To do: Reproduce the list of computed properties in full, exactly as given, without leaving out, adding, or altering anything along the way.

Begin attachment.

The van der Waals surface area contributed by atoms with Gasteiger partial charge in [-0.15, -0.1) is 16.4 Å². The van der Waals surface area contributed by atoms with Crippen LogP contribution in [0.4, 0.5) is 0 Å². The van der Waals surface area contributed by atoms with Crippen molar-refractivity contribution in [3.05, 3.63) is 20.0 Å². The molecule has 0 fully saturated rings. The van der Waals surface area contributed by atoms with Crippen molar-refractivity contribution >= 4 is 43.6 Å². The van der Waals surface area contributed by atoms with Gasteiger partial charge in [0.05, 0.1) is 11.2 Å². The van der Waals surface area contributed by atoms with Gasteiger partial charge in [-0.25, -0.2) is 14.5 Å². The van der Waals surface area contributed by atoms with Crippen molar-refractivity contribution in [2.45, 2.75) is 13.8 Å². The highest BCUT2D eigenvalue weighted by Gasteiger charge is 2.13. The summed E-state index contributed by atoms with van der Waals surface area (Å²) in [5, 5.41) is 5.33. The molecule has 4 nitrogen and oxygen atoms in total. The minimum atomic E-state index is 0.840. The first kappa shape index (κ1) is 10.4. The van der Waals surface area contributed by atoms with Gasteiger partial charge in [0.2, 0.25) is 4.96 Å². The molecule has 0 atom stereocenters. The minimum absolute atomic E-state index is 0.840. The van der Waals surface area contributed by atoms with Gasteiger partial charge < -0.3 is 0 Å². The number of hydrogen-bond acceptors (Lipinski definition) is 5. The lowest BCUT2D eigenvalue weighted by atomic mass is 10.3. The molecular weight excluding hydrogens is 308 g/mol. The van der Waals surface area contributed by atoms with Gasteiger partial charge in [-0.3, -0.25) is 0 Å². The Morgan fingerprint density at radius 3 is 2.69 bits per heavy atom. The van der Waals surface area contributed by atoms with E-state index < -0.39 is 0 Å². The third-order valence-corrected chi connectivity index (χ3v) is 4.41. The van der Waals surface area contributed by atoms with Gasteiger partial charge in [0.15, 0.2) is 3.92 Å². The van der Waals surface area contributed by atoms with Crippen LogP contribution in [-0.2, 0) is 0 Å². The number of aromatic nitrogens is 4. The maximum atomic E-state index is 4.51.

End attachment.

The van der Waals surface area contributed by atoms with Gasteiger partial charge in [-0.15, -0.1) is 16.4 Å². The van der Waals surface area contributed by atoms with Crippen LogP contribution in [0.4, 0.5) is 0 Å². The van der Waals surface area contributed by atoms with Crippen molar-refractivity contribution in [3.05, 3.63) is 20.0 Å². The molecule has 0 fully saturated rings. The van der Waals surface area contributed by atoms with Crippen molar-refractivity contribution >= 4 is 43.6 Å². The van der Waals surface area contributed by atoms with Gasteiger partial charge in [0.05, 0.1) is 11.2 Å². The van der Waals surface area contributed by atoms with Gasteiger partial charge in [-0.25, -0.2) is 14.5 Å². The van der Waals surface area contributed by atoms with Crippen molar-refractivity contribution in [2.45, 2.75) is 13.8 Å². The highest BCUT2D eigenvalue weighted by Gasteiger charge is 2.13. The summed E-state index contributed by atoms with van der Waals surface area (Å²) in [5, 5.41) is 5.33. The molecule has 4 nitrogen and oxygen atoms in total. The minimum atomic E-state index is 0.840. The first kappa shape index (κ1) is 10.4. The van der Waals surface area contributed by atoms with Gasteiger partial charge in [0.2, 0.25) is 4.96 Å². The molecule has 0 atom stereocenters. The minimum absolute atomic E-state index is 0.840. The van der Waals surface area contributed by atoms with Gasteiger partial charge < -0.3 is 0 Å². The number of hydrogen-bond acceptors (Lipinski definition) is 5. The lowest BCUT2D eigenvalue weighted by atomic mass is 10.3. The molecular weight excluding hydrogens is 308 g/mol. The van der Waals surface area contributed by atoms with Gasteiger partial charge in [-0.3, -0.25) is 0 Å². The Morgan fingerprint density at radius 3 is 2.69 bits per heavy atom. The van der Waals surface area contributed by atoms with E-state index < -0.39 is 0 Å². The third-order valence-corrected chi connectivity index (χ3v) is 4.41. The van der Waals surface area contributed by atoms with Gasteiger partial charge in [0.15, 0.2) is 3.92 Å². The van der Waals surface area contributed by atoms with Crippen LogP contribution in [-0.2, 0) is 0 Å². The number of aromatic nitrogens is 4. The maximum atomic E-state index is 4.51.